by Roy Saunderson | June 27, 2011
Employees not only want to feel pride in their own individual jobs, but also what their company does for customers and the community. In 1983, American Express raised more than $2 million to help restore the Statue of Liberty. They did this by donating 1 cent every time an American Express Card was used by a card member.  It was through this act that the term “cause-related marketing," or CRM, was coined. After noticing the positive impacts of CRM, Dr. Cary Silverman, one of the world's leading LASIK and cataract surgeons, embraced the initiative and began his own philanthropic work. Through several CRM initiatives, Silverman and his New Jersey practice have made a significant impact on his practice's brand, patient loyalty, and causes that are important to their industry. 

Below are some examples of ways in which Silverman, at his practice, EyeCare20/20, has generated workplace pride by embracing CRM. He also has included helpful tips for bringing CRM into your workforce:

1.  Establish an initiative that will last: EyeCare 20/20 provided free LASIK procedures to any USA Olympic athlete throughout its "LASIK for the Gold" program. It did this by flying athletes out to New Jersey and putting them up in a hotel. Employees feel patriotic and motivated to be part of Olympic history, as the U.S. athletes won seven medals in the 2010 Winter Games! 

2. Establish an initiative that everyone can relate to. In sports, referees, judges, and umpires, with their reputations for making bad calls, often are everyone's favorite punching bags. In order to help change this, EyeCare 20/20 established the "LASIK The Refs" program, which provides free procedures for professional referees and umpires (to help eliminate incorrect calls!).

3.  Establish an annual program. It is important employees feel pride in the culture of their company’s giving efforts and enjoy participating in events that help the community. Silverman’s practice provides free cataract surgeries to patients who have no insurance or lack the means to pay for them. It announced a free cataract surgery event, Vision Harvest, several months in advance and encouraged employees to spread the news.

4.  Find partners to share in the effort. For the Vision Harvest event, EyeCare 20/20 partnered with other ophthalmologists, optometrists, drug companies, equipment vendors, anesthesiologists, and internists in the area who provided medical clearance for those needing surgeries. It offered its surgical center as the location that provided these services. This is an example of when others follow and join your lead, your staff can feel even more proud.

5. Donate or discount your goods and services. Give to local charities and events when they need items (or products or services) for auctions or giveaways. For three years, EyeCare 20/20 has helped raise $10,000 by donating free LASIK surgeries to The Seeing Eye. It also offers 20 percent discounts to veterans and public service workers (firefighters, police officers, etc).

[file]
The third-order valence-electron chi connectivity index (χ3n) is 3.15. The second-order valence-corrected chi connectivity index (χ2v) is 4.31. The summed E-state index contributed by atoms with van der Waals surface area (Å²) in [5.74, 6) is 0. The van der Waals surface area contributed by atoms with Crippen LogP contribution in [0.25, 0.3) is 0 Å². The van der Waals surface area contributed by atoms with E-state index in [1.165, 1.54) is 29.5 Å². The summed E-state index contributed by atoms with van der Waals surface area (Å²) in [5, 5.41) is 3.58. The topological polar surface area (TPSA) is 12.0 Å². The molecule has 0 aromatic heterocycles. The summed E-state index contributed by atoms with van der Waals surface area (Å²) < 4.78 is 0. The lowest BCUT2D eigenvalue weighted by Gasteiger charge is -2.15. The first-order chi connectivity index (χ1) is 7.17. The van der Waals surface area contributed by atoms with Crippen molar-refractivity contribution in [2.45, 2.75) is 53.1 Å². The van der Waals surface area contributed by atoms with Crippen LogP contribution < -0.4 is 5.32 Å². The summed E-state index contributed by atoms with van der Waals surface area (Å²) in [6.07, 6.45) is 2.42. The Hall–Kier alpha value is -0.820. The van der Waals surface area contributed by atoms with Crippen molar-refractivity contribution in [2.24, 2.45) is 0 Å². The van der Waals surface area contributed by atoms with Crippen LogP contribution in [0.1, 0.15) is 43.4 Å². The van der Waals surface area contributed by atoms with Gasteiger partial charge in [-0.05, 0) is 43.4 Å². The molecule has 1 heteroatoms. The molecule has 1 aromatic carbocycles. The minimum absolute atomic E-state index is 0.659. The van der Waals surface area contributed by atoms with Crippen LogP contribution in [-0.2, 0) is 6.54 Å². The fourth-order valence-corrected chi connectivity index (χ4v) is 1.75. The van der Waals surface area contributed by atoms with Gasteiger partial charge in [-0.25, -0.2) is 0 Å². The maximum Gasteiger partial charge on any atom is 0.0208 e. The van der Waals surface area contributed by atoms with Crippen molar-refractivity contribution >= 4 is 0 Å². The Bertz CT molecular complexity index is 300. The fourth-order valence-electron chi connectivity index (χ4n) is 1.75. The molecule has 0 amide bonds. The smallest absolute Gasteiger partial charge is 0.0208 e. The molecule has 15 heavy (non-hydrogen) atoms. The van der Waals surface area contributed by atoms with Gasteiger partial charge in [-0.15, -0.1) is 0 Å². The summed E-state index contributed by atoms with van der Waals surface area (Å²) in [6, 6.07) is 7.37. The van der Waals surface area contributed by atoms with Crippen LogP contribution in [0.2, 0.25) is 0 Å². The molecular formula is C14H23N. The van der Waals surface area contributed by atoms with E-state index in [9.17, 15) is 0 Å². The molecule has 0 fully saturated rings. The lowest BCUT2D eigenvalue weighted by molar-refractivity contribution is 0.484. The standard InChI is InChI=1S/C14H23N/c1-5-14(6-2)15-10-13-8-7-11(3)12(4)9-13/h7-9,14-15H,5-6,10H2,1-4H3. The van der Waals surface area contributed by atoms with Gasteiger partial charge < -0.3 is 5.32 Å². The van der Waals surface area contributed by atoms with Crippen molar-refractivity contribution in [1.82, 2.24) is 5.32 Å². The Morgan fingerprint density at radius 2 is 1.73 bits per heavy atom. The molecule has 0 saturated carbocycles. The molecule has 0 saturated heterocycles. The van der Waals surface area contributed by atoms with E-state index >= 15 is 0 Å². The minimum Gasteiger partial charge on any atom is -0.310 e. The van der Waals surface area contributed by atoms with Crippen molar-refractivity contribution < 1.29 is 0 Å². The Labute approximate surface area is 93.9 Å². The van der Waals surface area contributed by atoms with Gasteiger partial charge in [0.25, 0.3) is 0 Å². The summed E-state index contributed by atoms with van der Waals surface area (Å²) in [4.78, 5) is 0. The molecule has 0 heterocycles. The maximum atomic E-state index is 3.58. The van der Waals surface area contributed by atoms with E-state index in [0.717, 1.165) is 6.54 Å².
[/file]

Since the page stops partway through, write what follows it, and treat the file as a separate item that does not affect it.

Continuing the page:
6.  Share the goodness. If you run a medical practice, have your employees choose the nonprofit project you support and then invite customers and patients to participate. Tie patient donations to discounts on out-of-pocket procedures. A recent fund-raising effort in which EyeCare 20/20 participated invited potential patients to donate $50 to a global eco-charity. The practice matched the contribution and reduced the price of bilateral LASIK by $1,000 as a thank-you gesture for the donation. Within a month of the promotion, more than $3,500 was raised for the cause, equating to approximately 35 new LASIK patients for the practice.

7.  Don't worry about trash versus treasure. Almost anything can be donated to charity―old computers, artwork, canned goods, and excess fabric. EyeCare 20/20 collects eyeglasses that employees and patients no longer need and donates them to various charities and churches. In your business, let your employees bring their collected goods to a specific drop-off point or meet with recipients at an arranged location. Knowing it was your company that organized the donation will go a long way.

8.  Use social media. The news and feedback from your goodwill efforts are very valuable for positive reinforcement within your company. Assign an employee to monitor comments and feedback and then communicate them to the rest of the teams.

9.  Celebrate when you reach goals. Be sure to celebrate your corporate promotion, especially if it was a company initiative that could not have happened without employee participation.  Whether you have a group lunch or every employee gets a paid day off, make sure that your team is rewarded for their efforts, time, and contributions.

10.  Encourage employees' ideas. Silverman reminds us of the importance of inviting staff to come up with ideas, charities, and initiatives, as well. Ultimately, it is your employees who will spread the good word through their continued employment. They are the heart of your business, and it is their hearts that will lead the goodwill initiatives! 


Incentive columnist Roy Saunderson is author of Giving the Recognition Way and president of the Recognition Management Institute, www.realrecognition.com, which consults companies on improving employee motivation that leads to increased productivity and profit. He can be reached at roysaunderson@rideau.com. Also, tune in every Tuesday to his radio show, Real Recognition Radio